CCTV legal conditions



Who can install a CCTV security camera system and where?

The installation of video surveillance devices must always be governed by a criterion of proportionality with the problem to be corrected. Installing a video surveillance camera or CCTV is very delicate. The key to discern when it should be installed and when this resource is inadequate is "proportionality", clarify from the Ministry of Interior, the Catalan Authority for Damage Protection (APDCAT) and the Il·lustre Col·legi d'Advocats de Barcelona (ICAB) in catalona,Spain for example.

Only the security forces (National Police Corps, Civil Guard or local police) can place one of these devices on public roads. Santiago Farré, head of the legal advice of the APDCAT, clarifies that public institutions - such as town halls - can also install them in some cases, but only to regulate "traffic" in very specific situations.

The deputy general director of Interior explains that the police to record on public roads need a permit from the 'conselleria'. This will only be granted if the petition has a "favorable report" from the mixed commission for the control of video surveillance devices in Catalonia, which depends on the Superior Court of Justice of Catalonia (TSJC).

Mounting cameras arguing for reasons of "security" has an inevitable consequence: "You also record people," said Jordi Bacaria, president of the intellectual property and image rights section of ICAB. In doing so, the "privacy" of these citizens is invaded and to violate this right there must be a justification and, above all, it must be demonstrated that there are no other resources to protect a certain objective. "If any site can be secured by putting a security guard, for example, it must be done and forget about video surveillance," Bacaria explains.

In private enclosures

A private agency, such as a pharmacy, a large commercial warehouse or a bank, can mount video surveillance devices within its enclosures. But to do so they must meet two requirements, The first is that they must sign with signs that said establishment is controlled by CCTV security system and tjhat you are being recorded, it is understood that if the posters are visible and the customer enters, they are "accessing" to be recorded. The second is that they must have for the user who requests it all the information related to this system. They are conditions of the organic data protection law (LOPD) clarified in Royal Decree 1720/2007.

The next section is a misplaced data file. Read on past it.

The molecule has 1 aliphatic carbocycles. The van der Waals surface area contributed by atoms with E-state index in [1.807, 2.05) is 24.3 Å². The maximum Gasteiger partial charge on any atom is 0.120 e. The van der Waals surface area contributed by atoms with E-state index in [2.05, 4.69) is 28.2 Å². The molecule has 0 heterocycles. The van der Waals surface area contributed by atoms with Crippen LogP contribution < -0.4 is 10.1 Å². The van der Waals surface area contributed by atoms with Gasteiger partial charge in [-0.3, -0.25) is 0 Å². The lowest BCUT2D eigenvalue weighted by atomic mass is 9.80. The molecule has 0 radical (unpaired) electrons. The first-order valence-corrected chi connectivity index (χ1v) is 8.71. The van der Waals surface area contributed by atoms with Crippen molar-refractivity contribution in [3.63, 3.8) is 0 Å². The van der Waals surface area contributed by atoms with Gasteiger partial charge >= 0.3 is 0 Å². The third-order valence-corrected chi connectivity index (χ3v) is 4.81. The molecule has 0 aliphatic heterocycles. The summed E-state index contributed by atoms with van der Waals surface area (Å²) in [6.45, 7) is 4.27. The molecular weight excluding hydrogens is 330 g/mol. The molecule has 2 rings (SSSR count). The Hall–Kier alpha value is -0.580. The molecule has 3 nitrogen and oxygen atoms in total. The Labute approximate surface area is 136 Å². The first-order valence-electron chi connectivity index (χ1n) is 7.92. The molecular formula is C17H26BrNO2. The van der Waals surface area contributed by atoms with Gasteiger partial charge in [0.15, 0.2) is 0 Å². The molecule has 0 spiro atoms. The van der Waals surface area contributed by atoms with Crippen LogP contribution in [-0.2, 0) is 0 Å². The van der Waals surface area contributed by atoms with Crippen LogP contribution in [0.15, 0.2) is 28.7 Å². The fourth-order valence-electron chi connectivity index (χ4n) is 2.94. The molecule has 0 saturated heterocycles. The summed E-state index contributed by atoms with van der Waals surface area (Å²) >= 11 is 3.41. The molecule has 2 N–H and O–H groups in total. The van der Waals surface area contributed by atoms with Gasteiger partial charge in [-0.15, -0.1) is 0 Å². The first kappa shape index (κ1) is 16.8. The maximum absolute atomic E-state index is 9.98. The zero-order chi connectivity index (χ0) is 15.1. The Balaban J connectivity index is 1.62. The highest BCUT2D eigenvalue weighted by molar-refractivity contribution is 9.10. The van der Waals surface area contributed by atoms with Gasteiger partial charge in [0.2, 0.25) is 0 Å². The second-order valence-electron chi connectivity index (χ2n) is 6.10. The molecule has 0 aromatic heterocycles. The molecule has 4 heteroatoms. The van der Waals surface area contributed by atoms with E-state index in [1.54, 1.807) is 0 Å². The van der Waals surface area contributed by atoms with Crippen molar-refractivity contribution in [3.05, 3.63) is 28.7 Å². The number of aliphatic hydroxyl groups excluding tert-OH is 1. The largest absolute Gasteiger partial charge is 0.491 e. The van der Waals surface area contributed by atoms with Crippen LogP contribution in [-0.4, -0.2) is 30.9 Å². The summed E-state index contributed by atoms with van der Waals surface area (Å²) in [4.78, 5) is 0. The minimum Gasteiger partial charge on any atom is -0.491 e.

The citizen is obliged to be informed of who is responsible for these cameras, he can demand that those images in which he appears be deleted and even request a copy of the sequence in which he appears. To receive it, you must provide "a photograph", detail "the time slot in which you accessed this site" and pay "the costs" that will duplicate them. Failure to comply with any of these conditions by the owner of the cameras implies a breach of the LOPD, warn Farré and Bacaria.

In the case of the controversial camera installed inside a classroom of a Spanish institute by decision of its director, the Department of Education has vetoed its use precisely because "it was not proportional", defends Bacaria. And because, in addition, in this case the people recorded were minors, a "particularly vulnerable" population.

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